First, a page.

ABOUT: In a dystopian future, Judge Dredd is out with fellow Judges seeking criminals who have escaped Mega-City One. Determined to bring them all to justice, one of the convicts escapes into a swamp and jungle area of the Cursed Earth called the Alabama Morass. Within are a group of animal men created by a mad geneticist named Dr. Niels Reinstöt. These animal men don’t take kindly to trespassers, especially when a Predator shows up in this region. In a rare turn of events, the Predator’s own game is turned against him and he gets captured by the animal men.
After his transport ship is examined, it’s determined that he’s an intergalactic hunter/trophy collector. Revealing that he’s genetically engineered his own breed of Aliens, Dr. Reinstöt intends to use it on the Predator. But before he can, his animal men alert him to two sets of intruders: One being Judge Dredd hunting his elusive criminal and the other being a group of Predators looking to retrieve their captured member…by force.
MY TAKE: Though I’m only familiar with their on-screen counterparts, this wasn’t a bad start to the crossover. I like the allusion to The Island of Dr. Moreau that Dr. Reinstöt and his anthropomorphic animal men represent. The lead animal man, a bipedal deer aptly named Buck, draws some connotations to recently-deceased auteur Michael Cimino, director of the Oscar-winning film The Deer Hunter (1978). Seeing the Predator get captured by them early on set the tone for the action that’s going to follow when his people break him free from captivity.
Dr. Reinstöt used a sample of Aliens DNA to duplicate their species. He believes they represent adaptation to its ultimate extent, so it’ll be interesting to see just how wrong he is. He also has traits of a typical Bond villain: Using exposition dialogue to explain his master plan, only to have his speech interrupted by one of his henchmen. Honestly, the Aliens I can do without for now. It’s the potential dynamic between Judge Dredd and the Predator that’s more interesting. Once Dredd perceives the Predator as a criminal, he’ll be treated as such. The Predator may see in Dredd a worthy opponent and may play against him for sport until he kills him and gives his body to an extraterrestrial taxidermist.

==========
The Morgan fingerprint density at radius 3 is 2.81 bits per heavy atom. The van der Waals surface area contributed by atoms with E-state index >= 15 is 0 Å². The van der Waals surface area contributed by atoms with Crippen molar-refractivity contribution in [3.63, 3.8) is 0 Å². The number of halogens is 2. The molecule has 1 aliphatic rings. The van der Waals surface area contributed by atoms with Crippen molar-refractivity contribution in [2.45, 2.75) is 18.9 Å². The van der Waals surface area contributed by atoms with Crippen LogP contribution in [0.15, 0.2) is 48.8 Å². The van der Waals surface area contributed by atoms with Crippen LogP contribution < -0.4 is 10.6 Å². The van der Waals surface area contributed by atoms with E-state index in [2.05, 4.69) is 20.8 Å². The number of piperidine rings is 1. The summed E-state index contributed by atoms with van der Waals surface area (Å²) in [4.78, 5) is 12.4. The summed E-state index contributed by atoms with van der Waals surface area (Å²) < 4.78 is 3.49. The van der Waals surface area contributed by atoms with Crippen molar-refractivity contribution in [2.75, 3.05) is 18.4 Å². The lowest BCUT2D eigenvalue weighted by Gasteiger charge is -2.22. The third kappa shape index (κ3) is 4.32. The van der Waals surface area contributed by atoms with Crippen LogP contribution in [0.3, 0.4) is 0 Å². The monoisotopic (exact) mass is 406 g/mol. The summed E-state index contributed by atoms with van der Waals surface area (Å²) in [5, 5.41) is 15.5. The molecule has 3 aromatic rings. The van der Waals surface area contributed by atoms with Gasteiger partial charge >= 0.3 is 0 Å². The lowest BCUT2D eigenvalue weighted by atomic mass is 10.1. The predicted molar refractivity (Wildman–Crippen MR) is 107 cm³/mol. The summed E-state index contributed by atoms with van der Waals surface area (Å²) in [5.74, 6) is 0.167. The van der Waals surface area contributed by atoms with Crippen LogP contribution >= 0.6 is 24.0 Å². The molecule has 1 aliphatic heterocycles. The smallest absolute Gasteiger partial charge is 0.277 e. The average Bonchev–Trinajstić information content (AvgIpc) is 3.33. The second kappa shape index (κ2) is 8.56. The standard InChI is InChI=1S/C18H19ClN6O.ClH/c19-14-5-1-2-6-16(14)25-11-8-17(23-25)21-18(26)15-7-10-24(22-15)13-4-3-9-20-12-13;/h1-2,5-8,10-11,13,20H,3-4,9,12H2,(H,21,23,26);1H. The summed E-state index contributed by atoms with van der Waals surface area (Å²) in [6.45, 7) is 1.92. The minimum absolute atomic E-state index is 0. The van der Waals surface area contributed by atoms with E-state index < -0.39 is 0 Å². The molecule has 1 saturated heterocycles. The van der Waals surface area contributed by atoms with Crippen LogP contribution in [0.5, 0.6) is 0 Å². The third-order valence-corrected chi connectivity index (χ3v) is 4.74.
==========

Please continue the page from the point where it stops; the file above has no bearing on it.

John Layman’s writing starts off good, but it’s Chris Mooneyham’s art that takes the cake. I like his depictions of the Predators in battle-mode and the hybrid animal men. His style is most certainly reminiscent of John Romita, Jr. Dredd’s original prey in this issue, a smiley-faced robot named Archbishop Emoji, may also make a re-appearance during the crossover. His gimmick seems like a foil to Dredd’s grim seriousness and may turn out to be some form of satirical commentary on the prevalence of emojis as a form of communication. Whatever the case is, I’m interested in who will be the last man standing in this crossover. My money’s on Judge Dredd.
All images appear courtesy of Dark Horse Comics.
PREDATOR VS. JUDGE DREDD VS. ALIENS #1 will be released in print on July 27th, 2016.